The Hammer never missed a nail

There was never a more consistent performer than Henry Aaron. He was the Bizarro Uggla.

Hank hit .306 vs. left-handed starters, .305 vs right-handed starters, .303 at home and .306 on the road — with slugging percentages above .500 in each situation.

For his career he never hit lower than .297 in a month. His first half OPS was .932, .007 better than his post-All-Star Break OPS.

His numbers fluctuated only slightly in clutch moments — for the better. Aaron hit .304, with a .968 OPS, with 2 outs and RISP. His OPS was .982 in “late and close” situations.

The Hammer dominated, no matter how you parse the stats. Hard throwers fared as badly as finesse pitchers. First inning, ninth inning, no matter.

Here’s my favorite stat: Aaron hit 38 or more homers 11 times but didn’t strike out 100 times once.

All this is old news, but it’s good to remind yourself that the best player in the modern era wore a Braves uniform.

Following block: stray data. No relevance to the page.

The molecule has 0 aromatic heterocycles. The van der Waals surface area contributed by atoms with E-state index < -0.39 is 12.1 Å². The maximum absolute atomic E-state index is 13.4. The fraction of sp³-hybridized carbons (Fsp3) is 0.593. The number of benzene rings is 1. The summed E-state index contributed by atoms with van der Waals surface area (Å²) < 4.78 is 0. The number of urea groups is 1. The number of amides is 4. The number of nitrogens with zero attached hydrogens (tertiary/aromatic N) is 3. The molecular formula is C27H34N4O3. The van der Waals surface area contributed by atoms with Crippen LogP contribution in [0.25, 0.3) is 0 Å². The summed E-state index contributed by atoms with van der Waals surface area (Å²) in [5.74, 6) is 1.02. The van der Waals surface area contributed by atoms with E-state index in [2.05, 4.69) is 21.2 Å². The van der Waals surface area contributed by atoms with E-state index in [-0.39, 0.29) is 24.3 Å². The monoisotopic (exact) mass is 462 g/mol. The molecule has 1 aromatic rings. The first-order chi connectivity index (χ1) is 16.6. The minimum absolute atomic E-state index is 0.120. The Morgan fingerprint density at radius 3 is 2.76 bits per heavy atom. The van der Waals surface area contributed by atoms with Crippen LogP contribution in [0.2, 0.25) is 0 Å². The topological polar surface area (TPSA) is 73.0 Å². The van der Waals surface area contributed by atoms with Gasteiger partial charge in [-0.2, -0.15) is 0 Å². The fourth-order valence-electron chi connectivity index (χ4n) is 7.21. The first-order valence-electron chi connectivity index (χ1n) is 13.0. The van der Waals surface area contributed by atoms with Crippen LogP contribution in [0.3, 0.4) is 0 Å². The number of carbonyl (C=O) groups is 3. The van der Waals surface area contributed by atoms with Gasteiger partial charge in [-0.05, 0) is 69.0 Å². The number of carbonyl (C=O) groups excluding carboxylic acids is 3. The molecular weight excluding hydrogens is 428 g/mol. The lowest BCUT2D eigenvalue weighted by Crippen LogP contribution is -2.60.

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5 thoughts on “The Hammer never missed a nail

  1. Yeah but his hat never flew off and I heard they moved the fences in 200 feet every time he batted in Atlanta.

  2. Amazing numbers. It must make Aaron wistful to see the free agent tens of millions thrown around for vastly inferior players. Fortunately he has been as savvy a businessman in his post-baseball career as he was a player so the money is not the issue.

  3. That’s one of the most fascinating stats I’ve ever read. Never less than .297 in a month? Wow. Anybody else ever done that? I doubt it.

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